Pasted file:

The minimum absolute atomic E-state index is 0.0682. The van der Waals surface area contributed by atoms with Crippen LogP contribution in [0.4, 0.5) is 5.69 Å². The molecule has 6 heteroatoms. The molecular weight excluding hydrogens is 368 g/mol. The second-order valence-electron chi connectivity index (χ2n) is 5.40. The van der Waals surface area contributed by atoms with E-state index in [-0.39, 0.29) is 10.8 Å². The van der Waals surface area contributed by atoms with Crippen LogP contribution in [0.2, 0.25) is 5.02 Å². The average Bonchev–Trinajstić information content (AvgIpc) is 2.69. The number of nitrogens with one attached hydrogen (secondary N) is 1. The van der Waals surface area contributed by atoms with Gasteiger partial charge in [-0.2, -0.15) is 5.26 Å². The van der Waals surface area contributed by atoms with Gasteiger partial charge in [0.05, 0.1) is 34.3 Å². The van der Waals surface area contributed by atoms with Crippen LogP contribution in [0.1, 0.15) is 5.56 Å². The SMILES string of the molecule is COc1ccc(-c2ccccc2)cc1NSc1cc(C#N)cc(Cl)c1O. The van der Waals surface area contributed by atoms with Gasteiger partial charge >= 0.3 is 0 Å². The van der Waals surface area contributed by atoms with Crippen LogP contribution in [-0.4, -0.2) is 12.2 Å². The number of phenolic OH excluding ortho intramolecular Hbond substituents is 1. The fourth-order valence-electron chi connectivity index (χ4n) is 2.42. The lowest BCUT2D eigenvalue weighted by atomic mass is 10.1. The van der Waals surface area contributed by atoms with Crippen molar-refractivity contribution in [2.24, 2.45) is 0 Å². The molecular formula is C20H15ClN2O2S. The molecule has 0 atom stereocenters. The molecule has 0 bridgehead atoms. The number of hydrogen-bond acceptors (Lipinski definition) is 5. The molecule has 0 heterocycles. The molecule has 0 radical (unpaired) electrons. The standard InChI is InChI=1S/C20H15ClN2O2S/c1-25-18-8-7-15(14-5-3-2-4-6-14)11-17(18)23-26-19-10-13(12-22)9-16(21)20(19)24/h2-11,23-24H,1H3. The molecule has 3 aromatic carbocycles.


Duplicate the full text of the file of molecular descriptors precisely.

The minimum absolute atomic E-state index is 0.0682. The van der Waals surface area contributed by atoms with Crippen LogP contribution in [0.4, 0.5) is 5.69 Å². The molecule has 6 heteroatoms. The molecular weight excluding hydrogens is 368 g/mol. The second-order valence-electron chi connectivity index (χ2n) is 5.40. The van der Waals surface area contributed by atoms with E-state index in [-0.39, 0.29) is 10.8 Å². The van der Waals surface area contributed by atoms with Crippen LogP contribution in [0.2, 0.25) is 5.02 Å². The average Bonchev–Trinajstić information content (AvgIpc) is 2.69. The number of nitrogens with one attached hydrogen (secondary N) is 1. The van der Waals surface area contributed by atoms with Gasteiger partial charge in [-0.2, -0.15) is 5.26 Å². The van der Waals surface area contributed by atoms with Gasteiger partial charge in [0.05, 0.1) is 34.3 Å². The van der Waals surface area contributed by atoms with Crippen LogP contribution in [0.1, 0.15) is 5.56 Å². The SMILES string of the molecule is COc1ccc(-c2ccccc2)cc1NSc1cc(C#N)cc(Cl)c1O. The van der Waals surface area contributed by atoms with Gasteiger partial charge >= 0.3 is 0 Å². The van der Waals surface area contributed by atoms with Crippen LogP contribution in [-0.4, -0.2) is 12.2 Å². The number of phenolic OH excluding ortho intramolecular Hbond substituents is 1. The fourth-order valence-electron chi connectivity index (χ4n) is 2.42. The lowest BCUT2D eigenvalue weighted by atomic mass is 10.1. The van der Waals surface area contributed by atoms with Crippen molar-refractivity contribution in [2.24, 2.45) is 0 Å². The molecular formula is C20H15ClN2O2S. The molecule has 0 atom stereocenters. The molecule has 0 bridgehead atoms. The number of hydrogen-bond acceptors (Lipinski definition) is 5. The molecule has 0 heterocycles. The molecule has 0 radical (unpaired) electrons. The standard InChI is InChI=1S/C20H15ClN2O2S/c1-25-18-8-7-15(14-5-3-2-4-6-14)11-17(18)23-26-19-10-13(12-22)9-16(21)20(19)24/h2-11,23-24H,1H3. The molecule has 3 aromatic carbocycles.